There is a division line inside my soul and it has geographic entities.  I dually exist in two locations, Los Angeles and Duluth.  One side of my soul is fed through the woodlands and a diet of visual saturation of birds, migration, birch trees and subdued twilights.  The other side of me kicks garbage through the streets, bonds with the homeless as I make my way into the indoor swap meet where my friend, Rownak, runs an aromatherapy store.  The buyers come for the low end prices of high end products.  She has oils named Beyonce, Hillary Clinton and Kardashian.  A scent of a woman underscores the endless gypsy quality of people trapsing through the multiple stores.  The stores are lined up and open every day for the bargain hunter.  I score a leather belt for $1.00 next door and a silver studded belt with rivets my son now sports at his McDonalds job.  Even in 65 degree weather in downtown L.A., there is a human rhythm of excitement, tempo and beat the weekend before Christmas.  This is what I flew here for.  I come to find the missing fragments of my soul I left behind and to treasure a few lost pieces.  Leaving Duluth didn’t seem so bad this winter.  It was around 20 degrees when I left as opposed to last winter when it was minus 40.  I have endured two and a half years now.  I wouldn’t call it home but it is an ancient home.  It is a vestibule of my memory that taunted me from age 1 to 16 when we would visit my Aunt Fanny on West 5th Street.  Her husband, Silvio DeSanto had a telescope in the attic to view Lake Superior’s ship trafficking.  My roots are half way sealed in Duluth through a ventricular vein that routes through the emissary vein to my superficial temporal veins.  What does that mean?  My emissary vein is the diplomatic context of my circulation that shield painful parts of my past and only opens the door to the windows I want to see.   My father’s family came from a place within that circular trouble in my inner world that only surfaces with some warm memories.  He was the 9th of 9 children born on the advent of the depression.  His brother, Tommy Hammerstrom, died of rickets at age 4.  His parents were 2nd generation Swedes.  My father entered WWII three months after he turned 18.  He was a limo driver for English diplomats in England.  My father contoured his life to say it had been rough but he actually was born into a Post war generation that was the most prosperous in the last 100 years.  After graduating from UMD in 1948, he worked at 3M 32 years and became a millionaire.  He invested in stocks and bonds.   But his soul rested in WWII even in his awake adult life.  The struggle of living overshadowed him.  Duluth, the city, to me is the city of archangel steeples and a jagged, hilly landscape embraced for hardship. The sun is often foggy and luminous and the clouds can cast gloom.  The houses are often turn of the century, the brick and stone are possessions of the cityscape.  I practice endurance and overcoming through towering over and observing the constructive make up of the city as I do my driving job 2-3 days a week.  I often drive 150 miles in one day.  Northern Minnesota has that self-sustinence feel as you drive through the silent country pass Rice Lake road to Fredenberg.  People who live here in my mind reap from the silence and their connection to the forest.  The low flying hawks just above me as I drive are speaking a language without symbols.  The roads wind and bend.  I find my way back to my white colonial home which I have made my own.  When crossing the country once a year to go “back to California” I am returning to my other half where my identical twin sister lives with her 14 year old son.  A place where my son can reunite with his cousin.  I can go back to First Baptist of Beverly Hills in which I first started attending in 1987.  It’s a church of about fifty members.  Faith Ford of Murphy Brown, David Choe – a famous Korean artist who designed the Facebook walls and Chance Raspberry, a cartoonist for the Simpsons all derived from church.  I was able to connect with two of them over the Christmas break.   In California, life gives flight to my dreams.  In Minnesota, I engulfed in my heritage.  I practice responsibility caring for the disabled.  I am a better citizen.  I still don’t know fully who I am but I know that I live between two places of beauty.  The coniferous forest that breeds pines and sanctuary and the wild chaos that comes from a blended flux of mass immigrants that keep my heart in tempo to the true America.  I move 4 homeless blankets to make room for my rental car behind Rownak’s store.  It gives a feel of the transience I feel.   I hold the dirty blankets which are an element of someone’s home. As I shift them to the sidewalk, I see their owner.  The exchange in handing him the blankets is an awakening to the earth I stand on.  I can comprehend that temporary delusion that life has a sense of permanence.  All I know is I have to keep moving.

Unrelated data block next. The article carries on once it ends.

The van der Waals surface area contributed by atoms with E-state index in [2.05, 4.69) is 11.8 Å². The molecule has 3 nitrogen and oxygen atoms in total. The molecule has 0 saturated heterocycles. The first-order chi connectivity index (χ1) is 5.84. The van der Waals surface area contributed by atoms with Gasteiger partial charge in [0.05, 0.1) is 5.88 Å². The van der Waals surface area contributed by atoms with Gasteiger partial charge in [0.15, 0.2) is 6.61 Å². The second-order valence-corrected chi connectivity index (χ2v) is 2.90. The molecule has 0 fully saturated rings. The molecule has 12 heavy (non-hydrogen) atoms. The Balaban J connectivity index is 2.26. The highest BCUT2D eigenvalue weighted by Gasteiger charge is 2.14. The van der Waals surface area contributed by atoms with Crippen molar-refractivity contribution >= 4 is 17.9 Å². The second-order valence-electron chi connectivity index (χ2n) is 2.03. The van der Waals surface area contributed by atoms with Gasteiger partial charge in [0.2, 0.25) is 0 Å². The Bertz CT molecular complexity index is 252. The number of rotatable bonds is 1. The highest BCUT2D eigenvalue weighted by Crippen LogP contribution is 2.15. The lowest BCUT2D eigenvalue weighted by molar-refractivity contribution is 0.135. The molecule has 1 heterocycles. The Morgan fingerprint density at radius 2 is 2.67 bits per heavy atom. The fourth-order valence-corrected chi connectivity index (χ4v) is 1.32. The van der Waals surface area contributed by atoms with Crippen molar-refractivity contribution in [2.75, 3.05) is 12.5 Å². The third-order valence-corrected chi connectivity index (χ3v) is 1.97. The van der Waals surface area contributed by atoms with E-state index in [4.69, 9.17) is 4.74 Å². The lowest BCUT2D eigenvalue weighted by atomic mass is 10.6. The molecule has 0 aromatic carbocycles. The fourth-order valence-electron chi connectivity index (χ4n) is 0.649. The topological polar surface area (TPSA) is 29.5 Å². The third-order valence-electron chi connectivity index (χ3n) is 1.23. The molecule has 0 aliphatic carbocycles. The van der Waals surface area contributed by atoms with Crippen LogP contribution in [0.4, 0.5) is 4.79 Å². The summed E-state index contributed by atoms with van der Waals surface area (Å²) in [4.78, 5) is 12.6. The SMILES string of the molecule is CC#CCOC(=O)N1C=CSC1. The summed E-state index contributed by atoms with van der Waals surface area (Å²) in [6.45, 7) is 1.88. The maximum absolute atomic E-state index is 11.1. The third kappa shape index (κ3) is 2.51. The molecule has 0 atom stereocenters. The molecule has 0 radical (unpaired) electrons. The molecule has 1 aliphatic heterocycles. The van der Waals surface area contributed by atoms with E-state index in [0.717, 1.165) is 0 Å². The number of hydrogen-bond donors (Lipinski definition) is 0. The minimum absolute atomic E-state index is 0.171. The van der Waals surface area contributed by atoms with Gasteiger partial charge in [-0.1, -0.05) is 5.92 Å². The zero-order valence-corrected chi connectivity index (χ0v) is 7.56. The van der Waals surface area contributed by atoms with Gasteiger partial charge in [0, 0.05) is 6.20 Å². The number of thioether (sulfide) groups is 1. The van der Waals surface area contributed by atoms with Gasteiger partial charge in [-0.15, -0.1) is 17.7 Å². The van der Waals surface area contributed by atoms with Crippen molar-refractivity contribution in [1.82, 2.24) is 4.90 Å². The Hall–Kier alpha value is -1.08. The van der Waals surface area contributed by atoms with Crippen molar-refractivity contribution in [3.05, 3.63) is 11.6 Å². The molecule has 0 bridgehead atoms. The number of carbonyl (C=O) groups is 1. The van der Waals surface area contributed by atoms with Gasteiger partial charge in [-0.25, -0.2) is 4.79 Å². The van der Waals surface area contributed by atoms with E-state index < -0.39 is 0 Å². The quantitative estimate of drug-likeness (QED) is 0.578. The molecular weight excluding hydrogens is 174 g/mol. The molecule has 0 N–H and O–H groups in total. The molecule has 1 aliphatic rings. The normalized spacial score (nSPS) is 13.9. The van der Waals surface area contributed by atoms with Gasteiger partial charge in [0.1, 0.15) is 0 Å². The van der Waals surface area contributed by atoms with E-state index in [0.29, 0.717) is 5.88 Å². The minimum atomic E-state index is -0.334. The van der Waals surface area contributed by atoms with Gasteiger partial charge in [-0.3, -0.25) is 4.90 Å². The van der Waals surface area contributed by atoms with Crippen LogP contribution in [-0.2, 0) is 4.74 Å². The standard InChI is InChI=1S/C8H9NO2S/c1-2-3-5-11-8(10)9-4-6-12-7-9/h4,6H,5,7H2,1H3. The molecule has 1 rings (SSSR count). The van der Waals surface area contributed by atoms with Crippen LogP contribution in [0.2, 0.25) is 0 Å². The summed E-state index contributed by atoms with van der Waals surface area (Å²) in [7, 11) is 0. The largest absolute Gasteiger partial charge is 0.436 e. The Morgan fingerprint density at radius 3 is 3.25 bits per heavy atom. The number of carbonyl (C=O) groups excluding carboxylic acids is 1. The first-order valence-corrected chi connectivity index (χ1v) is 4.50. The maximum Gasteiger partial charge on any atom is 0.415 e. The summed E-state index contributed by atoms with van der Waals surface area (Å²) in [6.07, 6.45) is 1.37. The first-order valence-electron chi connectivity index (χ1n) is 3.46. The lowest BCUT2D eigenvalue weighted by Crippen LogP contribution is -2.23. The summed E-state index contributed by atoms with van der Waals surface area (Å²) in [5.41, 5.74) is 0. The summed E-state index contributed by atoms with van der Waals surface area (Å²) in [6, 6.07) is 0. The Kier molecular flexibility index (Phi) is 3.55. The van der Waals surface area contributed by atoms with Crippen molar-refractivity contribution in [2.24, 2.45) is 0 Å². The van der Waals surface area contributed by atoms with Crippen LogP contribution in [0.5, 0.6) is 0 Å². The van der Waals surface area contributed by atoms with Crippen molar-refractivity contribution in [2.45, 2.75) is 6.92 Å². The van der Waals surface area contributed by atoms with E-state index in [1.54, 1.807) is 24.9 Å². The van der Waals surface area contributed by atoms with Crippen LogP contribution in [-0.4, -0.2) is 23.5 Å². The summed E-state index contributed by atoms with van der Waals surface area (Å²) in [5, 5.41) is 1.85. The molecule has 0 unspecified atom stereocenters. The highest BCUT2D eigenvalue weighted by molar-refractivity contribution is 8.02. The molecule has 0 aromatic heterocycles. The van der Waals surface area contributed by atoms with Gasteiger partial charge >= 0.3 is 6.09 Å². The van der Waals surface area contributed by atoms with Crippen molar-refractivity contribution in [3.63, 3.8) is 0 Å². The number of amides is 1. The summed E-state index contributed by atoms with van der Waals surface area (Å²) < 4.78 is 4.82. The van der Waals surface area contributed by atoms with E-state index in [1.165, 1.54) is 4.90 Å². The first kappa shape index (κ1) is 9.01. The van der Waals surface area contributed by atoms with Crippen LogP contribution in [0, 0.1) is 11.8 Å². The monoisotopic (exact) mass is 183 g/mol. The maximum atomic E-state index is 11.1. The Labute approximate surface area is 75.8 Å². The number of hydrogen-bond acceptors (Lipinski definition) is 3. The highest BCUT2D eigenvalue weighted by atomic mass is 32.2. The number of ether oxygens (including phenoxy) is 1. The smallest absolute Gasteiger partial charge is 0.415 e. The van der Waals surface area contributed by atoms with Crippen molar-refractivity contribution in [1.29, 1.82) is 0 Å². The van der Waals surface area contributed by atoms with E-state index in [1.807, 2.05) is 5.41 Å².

Saturday, July 25, 2015